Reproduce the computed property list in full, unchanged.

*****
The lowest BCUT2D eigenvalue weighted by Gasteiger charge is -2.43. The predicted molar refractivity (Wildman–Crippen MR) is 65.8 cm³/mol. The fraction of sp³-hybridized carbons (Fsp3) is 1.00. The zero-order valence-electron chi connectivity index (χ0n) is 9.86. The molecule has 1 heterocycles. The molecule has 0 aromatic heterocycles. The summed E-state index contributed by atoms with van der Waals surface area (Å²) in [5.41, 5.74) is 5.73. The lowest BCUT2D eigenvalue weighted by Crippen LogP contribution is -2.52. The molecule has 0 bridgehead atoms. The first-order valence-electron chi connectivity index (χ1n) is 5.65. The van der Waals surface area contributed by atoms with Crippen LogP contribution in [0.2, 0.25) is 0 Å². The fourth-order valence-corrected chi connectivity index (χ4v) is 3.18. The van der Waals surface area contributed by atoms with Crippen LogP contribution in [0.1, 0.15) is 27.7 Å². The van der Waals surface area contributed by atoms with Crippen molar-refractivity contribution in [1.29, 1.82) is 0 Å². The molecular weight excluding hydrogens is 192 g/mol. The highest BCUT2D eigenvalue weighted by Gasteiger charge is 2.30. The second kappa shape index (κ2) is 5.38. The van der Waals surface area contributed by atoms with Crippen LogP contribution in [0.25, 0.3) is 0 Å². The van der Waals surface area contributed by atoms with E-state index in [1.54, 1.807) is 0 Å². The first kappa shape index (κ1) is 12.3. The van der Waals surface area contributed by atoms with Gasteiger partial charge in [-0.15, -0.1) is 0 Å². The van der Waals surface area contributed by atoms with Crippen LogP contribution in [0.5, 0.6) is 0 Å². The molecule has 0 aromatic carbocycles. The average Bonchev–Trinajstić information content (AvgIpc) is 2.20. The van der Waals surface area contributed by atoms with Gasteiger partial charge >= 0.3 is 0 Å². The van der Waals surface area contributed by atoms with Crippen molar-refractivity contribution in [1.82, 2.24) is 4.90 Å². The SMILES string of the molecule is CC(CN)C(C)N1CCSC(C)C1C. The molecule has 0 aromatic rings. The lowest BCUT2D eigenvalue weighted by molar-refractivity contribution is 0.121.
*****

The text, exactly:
The lowest BCUT2D eigenvalue weighted by Gasteiger charge is -2.43. The predicted molar refractivity (Wildman–Crippen MR) is 65.8 cm³/mol. The fraction of sp³-hybridized carbons (Fsp3) is 1.00. The zero-order valence-electron chi connectivity index (χ0n) is 9.86. The molecule has 1 heterocycles. The molecule has 0 aromatic heterocycles. The summed E-state index contributed by atoms with van der Waals surface area (Å²) in [5.41, 5.74) is 5.73. The lowest BCUT2D eigenvalue weighted by Crippen LogP contribution is -2.52. The molecule has 0 bridgehead atoms. The first-order valence-electron chi connectivity index (χ1n) is 5.65. The van der Waals surface area contributed by atoms with Crippen LogP contribution in [0.2, 0.25) is 0 Å². The fourth-order valence-corrected chi connectivity index (χ4v) is 3.18. The van der Waals surface area contributed by atoms with Crippen LogP contribution in [0.1, 0.15) is 27.7 Å². The van der Waals surface area contributed by atoms with Crippen molar-refractivity contribution in [1.29, 1.82) is 0 Å². The molecular weight excluding hydrogens is 192 g/mol. The highest BCUT2D eigenvalue weighted by Gasteiger charge is 2.30. The second kappa shape index (κ2) is 5.38. The van der Waals surface area contributed by atoms with Crippen LogP contribution in [0.25, 0.3) is 0 Å². The van der Waals surface area contributed by atoms with E-state index in [1.54, 1.807) is 0 Å². The first kappa shape index (κ1) is 12.3. The van der Waals surface area contributed by atoms with Gasteiger partial charge in [-0.15, -0.1) is 0 Å². The van der Waals surface area contributed by atoms with Crippen LogP contribution in [0.5, 0.6) is 0 Å². The molecule has 0 aromatic carbocycles. The average Bonchev–Trinajstić information content (AvgIpc) is 2.20. The van der Waals surface area contributed by atoms with Gasteiger partial charge >= 0.3 is 0 Å². The van der Waals surface area contributed by atoms with Crippen molar-refractivity contribution in [1.82, 2.24) is 4.90 Å². The SMILES string of the molecule is CC(CN)C(C)N1CCSC(C)C1C. The molecule has 0 aromatic rings. The lowest BCUT2D eigenvalue weighted by molar-refractivity contribution is 0.121.